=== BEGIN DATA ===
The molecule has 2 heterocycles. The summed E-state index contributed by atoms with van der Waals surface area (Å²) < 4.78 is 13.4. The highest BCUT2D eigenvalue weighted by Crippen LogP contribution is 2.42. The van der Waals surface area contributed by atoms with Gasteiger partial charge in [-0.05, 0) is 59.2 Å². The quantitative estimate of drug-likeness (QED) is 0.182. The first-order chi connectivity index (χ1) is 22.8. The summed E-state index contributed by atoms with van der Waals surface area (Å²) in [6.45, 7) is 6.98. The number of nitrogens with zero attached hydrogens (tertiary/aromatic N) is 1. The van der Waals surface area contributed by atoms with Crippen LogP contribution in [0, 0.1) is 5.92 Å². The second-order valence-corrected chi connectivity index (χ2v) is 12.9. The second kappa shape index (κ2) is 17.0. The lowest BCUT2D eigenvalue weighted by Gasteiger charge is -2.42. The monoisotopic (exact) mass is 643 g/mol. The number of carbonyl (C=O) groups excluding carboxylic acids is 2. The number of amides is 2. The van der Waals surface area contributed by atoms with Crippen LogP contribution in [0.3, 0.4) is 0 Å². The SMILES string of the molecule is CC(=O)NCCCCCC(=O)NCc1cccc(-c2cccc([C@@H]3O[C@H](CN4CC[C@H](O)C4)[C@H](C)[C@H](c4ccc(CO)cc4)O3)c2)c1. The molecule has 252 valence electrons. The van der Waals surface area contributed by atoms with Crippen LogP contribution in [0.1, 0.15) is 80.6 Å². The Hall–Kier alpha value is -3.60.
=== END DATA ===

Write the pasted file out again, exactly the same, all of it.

The molecule has 2 heterocycles. The summed E-state index contributed by atoms with van der Waals surface area (Å²) < 4.78 is 13.4. The highest BCUT2D eigenvalue weighted by Crippen LogP contribution is 2.42. The van der Waals surface area contributed by atoms with Gasteiger partial charge in [-0.05, 0) is 59.2 Å². The quantitative estimate of drug-likeness (QED) is 0.182. The first-order chi connectivity index (χ1) is 22.8. The summed E-state index contributed by atoms with van der Waals surface area (Å²) in [6.45, 7) is 6.98. The number of nitrogens with zero attached hydrogens (tertiary/aromatic N) is 1. The van der Waals surface area contributed by atoms with Crippen LogP contribution in [0, 0.1) is 5.92 Å². The second-order valence-corrected chi connectivity index (χ2v) is 12.9. The second kappa shape index (κ2) is 17.0. The lowest BCUT2D eigenvalue weighted by Gasteiger charge is -2.42. The monoisotopic (exact) mass is 643 g/mol. The number of carbonyl (C=O) groups excluding carboxylic acids is 2. The number of amides is 2. The van der Waals surface area contributed by atoms with Crippen LogP contribution in [0.3, 0.4) is 0 Å². The SMILES string of the molecule is CC(=O)NCCCCCC(=O)NCc1cccc(-c2cccc([C@@H]3O[C@H](CN4CC[C@H](O)C4)[C@H](C)[C@H](c4ccc(CO)cc4)O3)c2)c1. The molecule has 252 valence electrons. The van der Waals surface area contributed by atoms with Crippen LogP contribution in [0.1, 0.15) is 80.6 Å². The Hall–Kier alpha value is -3.60.